The Game, Graphics Engine & Settings
If you're not already in the know--maybe you've been too busy playing Fortnite--PlayerUnknown's Battlegrounds, otherwise known as PUBG, is an online multiplayer game that pits up to 100 participants in a battle royale. Players parachute onto the map and fight to survive as its boundaries contract every few minutes, forcing everyone closer together. The popularity of this genre is undeniable: both PUBG and its rival Fortnite: Battle Royale have sold tens of millions of copies, and frequently breaking Steam records for concurrent players.
Clearly, then, PUBG was designed for accessibility. Developer PUBG Corporation wants the DirectX 11 game to run across a wide range of hardware configurations. And yet the Unreal Engine 4-based title can still tax high-end components when you crank up its detail settings. According to our performance data across multiple graphics cards, CPU core configurations, and detail settings, it's probably worth upgrading your PC for an even better PUBG experience.
PUBG does not have an integrated benchmark, unfortunately. This forced us to create a reproducible test sequence. The problem, of course, is that each online match is inherently different, making it impossible to generate comparable results. Our workaround was to record an average match and use it as a replay. The entire benchmark we ended up with lasts a little more than eight minutes. You can watch the complete run through below.
Minimum And Recommended System Requirements
The Steam page for PUBG reveals its minimum and recommended configurations, per the developer. At minimum, you want a good quad-core CPU. The game also seems to need plenty of RAM. And not surprisingly, capable graphics processing hardware is critical if you want to run at 1920x1080 using high-quality visuals.
Here's a rundown of the core components and settings of our tests machine:
|Processor||Intel Core i5-4430AMD FX-6300||Intel Core i5-6600KAMD Ryzen 5 1600|
|Graphics||Nvidia GeForce GTX 960 2GBAMD Radeon R7 370 2GB||Nvidia GeForce GTX 1060 3GBAMD Radeon RX 580 4GB|
|Operating System||Windows 7, 8.1, 10 (64-bit)||Windows 7, 8.1, 10 (64-bit)|
|Operating System||Windows 10 x64 Pro 1709 (16299.371)|
|Graphics Drivers||The game was tested using the latest public drivers available at the time we ran our benchmarks:Nvidia GeForce Game Ready 397.31AMD Radeon Adrenalin Edition 18.3.4|
|Game||The most up-to-date version of the game was tested at the time we ran our benchmarks:PlayerUnknown's Battlegrounds v3.7.33 - 3.8.21|
We recently updated our test configuration to better reflect mainstream gaming in 2018. This time around, we picked an AMD Ryzen-based platform, honing in specifically on the 1600X as a great option for enthusiasts looking to save some money.
Steam’s survey of software and hardware configurations offers us a view of the most prevalent components and settings (the data comes from April 2018):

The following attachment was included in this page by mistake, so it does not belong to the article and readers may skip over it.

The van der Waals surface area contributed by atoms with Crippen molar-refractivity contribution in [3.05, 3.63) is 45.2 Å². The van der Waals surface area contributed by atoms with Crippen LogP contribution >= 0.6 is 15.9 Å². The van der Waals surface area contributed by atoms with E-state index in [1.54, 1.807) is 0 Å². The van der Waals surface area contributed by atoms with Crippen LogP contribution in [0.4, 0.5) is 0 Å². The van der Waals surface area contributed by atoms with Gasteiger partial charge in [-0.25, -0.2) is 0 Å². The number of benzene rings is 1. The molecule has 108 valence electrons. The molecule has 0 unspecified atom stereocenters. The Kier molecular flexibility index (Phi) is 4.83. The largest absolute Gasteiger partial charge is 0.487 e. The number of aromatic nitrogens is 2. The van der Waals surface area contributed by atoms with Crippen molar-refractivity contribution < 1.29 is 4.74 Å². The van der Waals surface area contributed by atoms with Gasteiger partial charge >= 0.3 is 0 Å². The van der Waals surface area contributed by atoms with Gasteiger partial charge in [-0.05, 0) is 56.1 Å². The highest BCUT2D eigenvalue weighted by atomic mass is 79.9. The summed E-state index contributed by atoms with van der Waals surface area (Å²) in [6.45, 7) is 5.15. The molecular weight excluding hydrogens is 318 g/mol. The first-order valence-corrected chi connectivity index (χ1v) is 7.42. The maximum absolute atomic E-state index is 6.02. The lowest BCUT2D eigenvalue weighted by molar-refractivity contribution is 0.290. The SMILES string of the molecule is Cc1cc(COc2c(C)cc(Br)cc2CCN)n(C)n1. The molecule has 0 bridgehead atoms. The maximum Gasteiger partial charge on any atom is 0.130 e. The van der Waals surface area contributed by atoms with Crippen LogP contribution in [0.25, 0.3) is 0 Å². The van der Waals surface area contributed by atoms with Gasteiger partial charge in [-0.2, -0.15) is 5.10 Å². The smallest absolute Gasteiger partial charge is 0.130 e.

- 8GB of RAM is found in 39% of gaming PCs. Our system has 16GB, similar to almost 37% of surveyed gamers.
- Full HD resolution is used by 61% of gamers, while 14% are still running at 1366x768. QHD is used by only 3.3% of gamers, and 4K remains anecdotal. Keeping in mind the publisher’s recommended hardware specifications, we test PUBG exclusively at Full HD.
- Quad-core CPUs are installed in more than two-thirds of surveyed systems (61% to be exact). In anticipation of what will likely be common in the near-term future, we used a mid-range six-core processor.
Graphics Card Selection
We chose eight graphics cards to compare, representing mainly entry-level and mainstream options. Here are the competing cards:
All performance data is collected using the PresentMon tool and our own custom front-end.
In order to accurately represent performance, each graphics card is warmed up to a stable temperature before measurements are collected. Most newer GPUs employ mechanisms to optimize clock rates based on variables like power and temperature. So, tests run during this period would convey better performance than you'd see in the real world. We therefore play the benchmark sequence once prior to gathering official data.
For graphics options, we tested the game at 1920x1080 resolution, using the Ultra and Medium quality presets.
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Damn, meant to down vote that. Lel.
1440p wouldn't have been useful in this situation. Except for the "bonus" GTX 1080 vs. Vega 64 showdown, none of the GPUs tested are "1440p-capable" GPUs. The top-line GPUs they tested were the GTX 1060 & RX 580...both of which barely managed to get past 60FPS@1080p, & had significant differences between their Average & Minimum results. What would have been the point of 1440p testing with these GPUs? "Proving" that their 1440p performance is lacking? "Proving" that PUBG's optimization still lags behind other games?
Even with the GTX 1080 & Vega 64, those 1440p tests aren't exactly impressive. It's more in line with the 1080's performance in Witcher III (https://www.techspot.com/review/1174-nvidia-geforce-gtx-1080/page3.html)...& I think we can all agree that there's no contest as to which game (PUBG or Witcher III) has better graphics...
as far a 1440 and 4K gaming, that is upper gamer life, 75% or more "home gamers" who have a mortgage will tell you they have a 1080po monitor on they desk.
Imagine playing in a monitor like the AOC - C3583FQ. True mainstream gaming monitor.
Meanwhile on the GPU front you can't throw enough graphics resources at the game, seems like they have a lot of headroom for optimization.
Post Processing = High/Ultra
Everything else, very low, and enjoy